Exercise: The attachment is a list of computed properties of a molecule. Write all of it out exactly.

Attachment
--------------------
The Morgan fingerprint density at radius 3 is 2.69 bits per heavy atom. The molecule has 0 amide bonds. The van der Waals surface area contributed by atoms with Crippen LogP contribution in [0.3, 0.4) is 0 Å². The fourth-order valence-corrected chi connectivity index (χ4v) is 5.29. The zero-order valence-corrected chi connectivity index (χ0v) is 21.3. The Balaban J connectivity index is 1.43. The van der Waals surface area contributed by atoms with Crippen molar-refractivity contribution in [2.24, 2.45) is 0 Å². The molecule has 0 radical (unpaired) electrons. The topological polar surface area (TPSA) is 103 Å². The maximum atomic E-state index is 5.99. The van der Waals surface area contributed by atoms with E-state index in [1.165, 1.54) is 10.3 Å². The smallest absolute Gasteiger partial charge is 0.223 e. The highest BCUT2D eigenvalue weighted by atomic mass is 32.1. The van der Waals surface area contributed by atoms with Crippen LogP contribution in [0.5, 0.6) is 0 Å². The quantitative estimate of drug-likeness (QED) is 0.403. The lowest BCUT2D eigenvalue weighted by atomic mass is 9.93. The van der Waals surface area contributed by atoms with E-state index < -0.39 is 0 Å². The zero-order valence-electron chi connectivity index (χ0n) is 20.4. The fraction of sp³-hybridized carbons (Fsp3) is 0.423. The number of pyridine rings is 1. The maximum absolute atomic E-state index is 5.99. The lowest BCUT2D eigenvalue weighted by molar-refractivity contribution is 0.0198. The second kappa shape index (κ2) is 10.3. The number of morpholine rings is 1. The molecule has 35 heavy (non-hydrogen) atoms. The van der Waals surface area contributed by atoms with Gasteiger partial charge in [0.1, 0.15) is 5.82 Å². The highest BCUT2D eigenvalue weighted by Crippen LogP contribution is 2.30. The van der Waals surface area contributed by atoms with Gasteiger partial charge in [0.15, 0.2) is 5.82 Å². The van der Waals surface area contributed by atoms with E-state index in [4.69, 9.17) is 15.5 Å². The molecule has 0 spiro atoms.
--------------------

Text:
The Morgan fingerprint density at radius 3 is 2.69 bits per heavy atom. The molecule has 0 amide bonds. The van der Waals surface area contributed by atoms with Crippen LogP contribution in [0.3, 0.4) is 0 Å². The fourth-order valence-corrected chi connectivity index (χ4v) is 5.29. The zero-order valence-corrected chi connectivity index (χ0v) is 21.3. The Balaban J connectivity index is 1.43. The van der Waals surface area contributed by atoms with Crippen molar-refractivity contribution in [2.24, 2.45) is 0 Å². The molecule has 0 radical (unpaired) electrons. The topological polar surface area (TPSA) is 103 Å². The maximum atomic E-state index is 5.99. The van der Waals surface area contributed by atoms with E-state index in [1.165, 1.54) is 10.3 Å². The smallest absolute Gasteiger partial charge is 0.223 e. The highest BCUT2D eigenvalue weighted by atomic mass is 32.1. The van der Waals surface area contributed by atoms with Crippen LogP contribution in [0.5, 0.6) is 0 Å². The quantitative estimate of drug-likeness (QED) is 0.403. The lowest BCUT2D eigenvalue weighted by atomic mass is 9.93. The van der Waals surface area contributed by atoms with E-state index < -0.39 is 0 Å². The zero-order valence-electron chi connectivity index (χ0n) is 20.4. The fraction of sp³-hybridized carbons (Fsp3) is 0.423. The number of pyridine rings is 1. The maximum absolute atomic E-state index is 5.99. The lowest BCUT2D eigenvalue weighted by molar-refractivity contribution is 0.0198. The second kappa shape index (κ2) is 10.3. The number of morpholine rings is 1. The molecule has 35 heavy (non-hydrogen) atoms. The van der Waals surface area contributed by atoms with Gasteiger partial charge in [0.1, 0.15) is 5.82 Å². The highest BCUT2D eigenvalue weighted by Crippen LogP contribution is 2.30. The van der Waals surface area contributed by atoms with Gasteiger partial charge in [0.15, 0.2) is 5.82 Å². The van der Waals surface area contributed by atoms with E-state index in [4.69, 9.17) is 15.5 Å². The molecule has 0 spiro atoms.